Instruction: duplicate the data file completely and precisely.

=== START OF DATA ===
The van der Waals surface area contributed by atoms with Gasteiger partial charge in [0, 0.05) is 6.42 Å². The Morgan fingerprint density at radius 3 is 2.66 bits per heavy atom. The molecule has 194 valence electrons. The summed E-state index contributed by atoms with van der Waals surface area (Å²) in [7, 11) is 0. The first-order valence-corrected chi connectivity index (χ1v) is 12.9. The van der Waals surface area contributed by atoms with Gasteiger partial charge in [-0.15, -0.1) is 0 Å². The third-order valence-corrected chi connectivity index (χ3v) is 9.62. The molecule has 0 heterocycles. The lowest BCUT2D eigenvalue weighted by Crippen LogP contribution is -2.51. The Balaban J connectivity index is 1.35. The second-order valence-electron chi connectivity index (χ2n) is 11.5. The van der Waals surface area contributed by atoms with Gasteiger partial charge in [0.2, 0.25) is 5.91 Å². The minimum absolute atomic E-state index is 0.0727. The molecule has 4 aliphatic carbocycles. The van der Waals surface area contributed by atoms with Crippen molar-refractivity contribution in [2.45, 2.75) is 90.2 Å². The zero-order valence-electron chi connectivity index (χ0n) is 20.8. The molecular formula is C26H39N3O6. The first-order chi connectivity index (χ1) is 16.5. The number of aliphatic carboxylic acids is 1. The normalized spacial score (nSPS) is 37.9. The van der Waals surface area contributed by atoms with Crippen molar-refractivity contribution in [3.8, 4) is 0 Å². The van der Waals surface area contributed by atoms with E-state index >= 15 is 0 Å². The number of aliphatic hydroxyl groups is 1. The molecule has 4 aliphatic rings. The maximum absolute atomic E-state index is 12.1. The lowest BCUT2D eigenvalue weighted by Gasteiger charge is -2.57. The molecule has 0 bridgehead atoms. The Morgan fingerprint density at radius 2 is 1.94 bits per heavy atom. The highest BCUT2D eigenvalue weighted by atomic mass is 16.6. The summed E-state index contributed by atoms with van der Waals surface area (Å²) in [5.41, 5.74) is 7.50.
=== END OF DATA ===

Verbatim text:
The van der Waals surface area contributed by atoms with Gasteiger partial charge in [0, 0.05) is 6.42 Å². The Morgan fingerprint density at radius 3 is 2.66 bits per heavy atom. The molecule has 194 valence electrons. The summed E-state index contributed by atoms with van der Waals surface area (Å²) in [7, 11) is 0. The first-order valence-corrected chi connectivity index (χ1v) is 12.9. The van der Waals surface area contributed by atoms with Gasteiger partial charge in [-0.15, -0.1) is 0 Å². The third-order valence-corrected chi connectivity index (χ3v) is 9.62. The molecule has 0 heterocycles. The lowest BCUT2D eigenvalue weighted by Crippen LogP contribution is -2.51. The Balaban J connectivity index is 1.35. The second-order valence-electron chi connectivity index (χ2n) is 11.5. The van der Waals surface area contributed by atoms with Gasteiger partial charge in [0.2, 0.25) is 5.91 Å². The minimum absolute atomic E-state index is 0.0727. The molecule has 4 aliphatic carbocycles. The van der Waals surface area contributed by atoms with Crippen molar-refractivity contribution in [2.45, 2.75) is 90.2 Å². The zero-order valence-electron chi connectivity index (χ0n) is 20.8. The molecular formula is C26H39N3O6. The first-order chi connectivity index (χ1) is 16.5. The number of aliphatic carboxylic acids is 1. The normalized spacial score (nSPS) is 37.9. The van der Waals surface area contributed by atoms with Crippen molar-refractivity contribution in [3.8, 4) is 0 Å². The van der Waals surface area contributed by atoms with E-state index >= 15 is 0 Å². The number of aliphatic hydroxyl groups is 1. The molecule has 4 aliphatic rings. The maximum absolute atomic E-state index is 12.1. The lowest BCUT2D eigenvalue weighted by Gasteiger charge is -2.57. The molecule has 0 bridgehead atoms. The Morgan fingerprint density at radius 2 is 1.94 bits per heavy atom. The highest BCUT2D eigenvalue weighted by atomic mass is 16.6. The summed E-state index contributed by atoms with van der Waals surface area (Å²) in [5.41, 5.74) is 7.50.